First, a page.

Clinical Aspects of Sexual Harassment and Gender Discrimination-Psychological Consequences and Treatment Interventions, Sharyn Ann Lenhart, M.D, Brunner-Routledge, 2004, Pp 233

Article excerpt

As someone who has undergone a fairly serious case of sexual harassment which has resulted in many losses and changes in my career, I found this book both revealing as well as disturbing. Revealing because there seems to be a fairly large body of work on sexual harassment and gender discrimination available. Disturbing because very few know about it or make use of it either to address their own concerns or to make the environment free from such forms of violence.

The author, Sharyn Ann Lenhart is Attending Psychiatrist at Harvard Medical School's McLean Hospital and Associate Clinical Professor of Psychiatry at the University of Massachusetts Medical School. This book is academic in tone and is intended for clinicians such as physicians, psychiatrists, psychologists, social workers, counselors and other associated professionals like attorneys, administrators and managers. It hopes to provide them with the tools to understand the scope and extent of sexual harassment and sex discrimination. Also, the complex ways in which these can cause very long lasting effects on the victims' psyche. It is interspersed with many case studies which help to clarify the theoretical discussions. In fact I found myself reading many of the case studies before reading the actual discussions which at times tend to get slightly tedious.

While sexual harassment exists in myriad forms, it is argued that " women who transcend traditional support roles in the workplace or otherwise challenge male authority are most likely to become conscious of sexual harassment and sex discrimination. "(p.12) Several models trying to explain gender discrimination and sexual harassment are listed. Clinically relevant aspects of the current legal environment are explored in order to provide the clinician and the victim sufficient information before proceeding to embark on a lengthy litigation. The author cautions against litigation as it can " polarize the workplace, isolate the person who was victimized, expose her to retaliatory behaviors, and create an adversarial win-lose environment. Litigation can also skew psychiatric treatment and psychiatric conditions in favor of establishing damages, as opposed to recovering psychologically." (p.72-73)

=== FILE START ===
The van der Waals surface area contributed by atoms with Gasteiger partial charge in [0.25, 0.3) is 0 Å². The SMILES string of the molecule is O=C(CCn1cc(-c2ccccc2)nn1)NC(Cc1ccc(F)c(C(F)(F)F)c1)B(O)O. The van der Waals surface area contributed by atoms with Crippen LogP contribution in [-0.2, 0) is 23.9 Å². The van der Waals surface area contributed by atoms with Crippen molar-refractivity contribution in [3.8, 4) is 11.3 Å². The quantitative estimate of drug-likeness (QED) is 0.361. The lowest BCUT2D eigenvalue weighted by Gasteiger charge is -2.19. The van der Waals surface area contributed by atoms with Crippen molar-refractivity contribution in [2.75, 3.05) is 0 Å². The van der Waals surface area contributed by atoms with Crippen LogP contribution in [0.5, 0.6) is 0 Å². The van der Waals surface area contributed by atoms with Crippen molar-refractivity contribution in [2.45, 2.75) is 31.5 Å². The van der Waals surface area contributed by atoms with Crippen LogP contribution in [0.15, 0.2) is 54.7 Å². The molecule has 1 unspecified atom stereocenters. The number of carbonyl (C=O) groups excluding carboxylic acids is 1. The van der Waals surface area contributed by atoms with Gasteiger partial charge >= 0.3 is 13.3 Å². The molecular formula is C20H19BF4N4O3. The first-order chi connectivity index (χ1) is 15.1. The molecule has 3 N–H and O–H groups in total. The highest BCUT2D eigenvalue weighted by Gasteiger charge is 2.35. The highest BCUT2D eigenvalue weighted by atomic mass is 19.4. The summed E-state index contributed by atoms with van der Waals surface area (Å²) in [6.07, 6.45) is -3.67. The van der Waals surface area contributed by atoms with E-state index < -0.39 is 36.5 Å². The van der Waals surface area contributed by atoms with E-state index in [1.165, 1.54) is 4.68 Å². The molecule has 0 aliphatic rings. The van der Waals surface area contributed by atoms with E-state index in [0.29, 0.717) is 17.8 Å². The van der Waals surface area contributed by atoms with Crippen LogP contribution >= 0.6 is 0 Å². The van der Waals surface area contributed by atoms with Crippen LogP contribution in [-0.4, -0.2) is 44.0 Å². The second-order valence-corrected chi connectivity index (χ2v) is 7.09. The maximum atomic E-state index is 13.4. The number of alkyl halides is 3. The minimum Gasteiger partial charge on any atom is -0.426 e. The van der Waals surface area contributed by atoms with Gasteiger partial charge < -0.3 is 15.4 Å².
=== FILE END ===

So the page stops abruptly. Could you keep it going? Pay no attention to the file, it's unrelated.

There are many similarities between persons victimized by domestic violence and sex discrimination. Some of these are a sense of humiliation, sense of betrayal of trust, tendency to conceal the event and fear of retaliation. There are also power differentials between the perpetrator and victim in both cases. An entire chapter in the book is devoted to discussing in detail the various strategies that victims have available to them--either self focus which attempts at healing their own selves to initiator focus which looks at the external situation and attempts to alter that. The individual can either cope alone or with the help of another party. However it did surprise me that Lenhart does not mention the crucial role that friends and family (not just the spouse) might play in this situation either by being supportive or by blaming the victim for bringing the problem upon herself. None of her case studies seem to discuss such situations. Not everyone is likely to look for a therapeutic solution preferring to discuss their problems with a friend or family. In fact in many cultures therapy is taboo and viewed suspiciously. However Lenhart does emphasize that "significant disruptions in the victimized individuals' work and personal relationships are common in discrimination or harassment situations, especially if the wronged person files a complaint or lawsuit. Often these disruptions are as traumatic for the victimized person as the discrimination itself was."(p.101) I couldn't agree more.

Valued mentors could be lost if they perpetrate harassment and discrimination. The institution can use "'token women' spokespersons who publicly deny discrimination and praise the organization, or it may promote other women to discredit the victimized woman's claims of discrimination. …


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